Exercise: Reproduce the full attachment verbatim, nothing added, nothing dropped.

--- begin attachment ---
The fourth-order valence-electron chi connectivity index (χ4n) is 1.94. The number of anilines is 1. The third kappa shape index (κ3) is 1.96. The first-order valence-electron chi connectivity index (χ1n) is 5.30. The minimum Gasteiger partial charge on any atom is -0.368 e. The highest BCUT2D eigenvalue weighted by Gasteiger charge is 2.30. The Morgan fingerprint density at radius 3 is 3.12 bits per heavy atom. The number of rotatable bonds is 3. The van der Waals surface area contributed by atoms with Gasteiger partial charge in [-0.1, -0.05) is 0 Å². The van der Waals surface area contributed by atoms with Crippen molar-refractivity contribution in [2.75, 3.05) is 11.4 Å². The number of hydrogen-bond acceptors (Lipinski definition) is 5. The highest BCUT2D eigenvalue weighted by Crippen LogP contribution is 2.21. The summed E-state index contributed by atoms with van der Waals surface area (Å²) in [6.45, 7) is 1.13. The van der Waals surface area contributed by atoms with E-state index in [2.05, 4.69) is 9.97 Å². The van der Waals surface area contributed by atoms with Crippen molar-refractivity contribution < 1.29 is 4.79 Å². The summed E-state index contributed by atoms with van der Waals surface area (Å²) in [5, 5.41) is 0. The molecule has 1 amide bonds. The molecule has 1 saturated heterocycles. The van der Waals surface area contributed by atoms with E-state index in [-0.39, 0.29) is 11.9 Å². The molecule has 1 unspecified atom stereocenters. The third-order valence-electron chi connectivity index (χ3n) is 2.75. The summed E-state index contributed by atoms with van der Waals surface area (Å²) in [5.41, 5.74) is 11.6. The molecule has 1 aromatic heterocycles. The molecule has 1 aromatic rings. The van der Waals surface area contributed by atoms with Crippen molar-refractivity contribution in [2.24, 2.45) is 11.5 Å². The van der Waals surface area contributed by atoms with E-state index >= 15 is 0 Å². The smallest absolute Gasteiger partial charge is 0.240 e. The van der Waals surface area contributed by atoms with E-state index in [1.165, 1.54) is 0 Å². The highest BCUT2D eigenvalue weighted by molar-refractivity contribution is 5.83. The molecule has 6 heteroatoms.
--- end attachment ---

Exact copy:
The fourth-order valence-electron chi connectivity index (χ4n) is 1.94. The number of anilines is 1. The third kappa shape index (κ3) is 1.96. The first-order valence-electron chi connectivity index (χ1n) is 5.30. The minimum Gasteiger partial charge on any atom is -0.368 e. The highest BCUT2D eigenvalue weighted by Gasteiger charge is 2.30. The Morgan fingerprint density at radius 3 is 3.12 bits per heavy atom. The number of rotatable bonds is 3. The van der Waals surface area contributed by atoms with Gasteiger partial charge in [-0.1, -0.05) is 0 Å². The van der Waals surface area contributed by atoms with Crippen molar-refractivity contribution in [2.75, 3.05) is 11.4 Å². The number of hydrogen-bond acceptors (Lipinski definition) is 5. The highest BCUT2D eigenvalue weighted by Crippen LogP contribution is 2.21. The summed E-state index contributed by atoms with van der Waals surface area (Å²) in [6.45, 7) is 1.13. The van der Waals surface area contributed by atoms with E-state index in [2.05, 4.69) is 9.97 Å². The van der Waals surface area contributed by atoms with Crippen molar-refractivity contribution < 1.29 is 4.79 Å². The summed E-state index contributed by atoms with van der Waals surface area (Å²) in [5, 5.41) is 0. The molecule has 1 amide bonds. The molecule has 1 saturated heterocycles. The van der Waals surface area contributed by atoms with E-state index in [-0.39, 0.29) is 11.9 Å². The molecule has 1 unspecified atom stereocenters. The third-order valence-electron chi connectivity index (χ3n) is 2.75. The summed E-state index contributed by atoms with van der Waals surface area (Å²) in [5.41, 5.74) is 11.6. The molecule has 1 aromatic heterocycles. The molecule has 1 aromatic rings. The van der Waals surface area contributed by atoms with Crippen molar-refractivity contribution in [2.24, 2.45) is 11.5 Å². The van der Waals surface area contributed by atoms with E-state index >= 15 is 0 Å². The smallest absolute Gasteiger partial charge is 0.240 e. The van der Waals surface area contributed by atoms with E-state index in [1.165, 1.54) is 0 Å². The highest BCUT2D eigenvalue weighted by molar-refractivity contribution is 5.83. The molecule has 6 heteroatoms.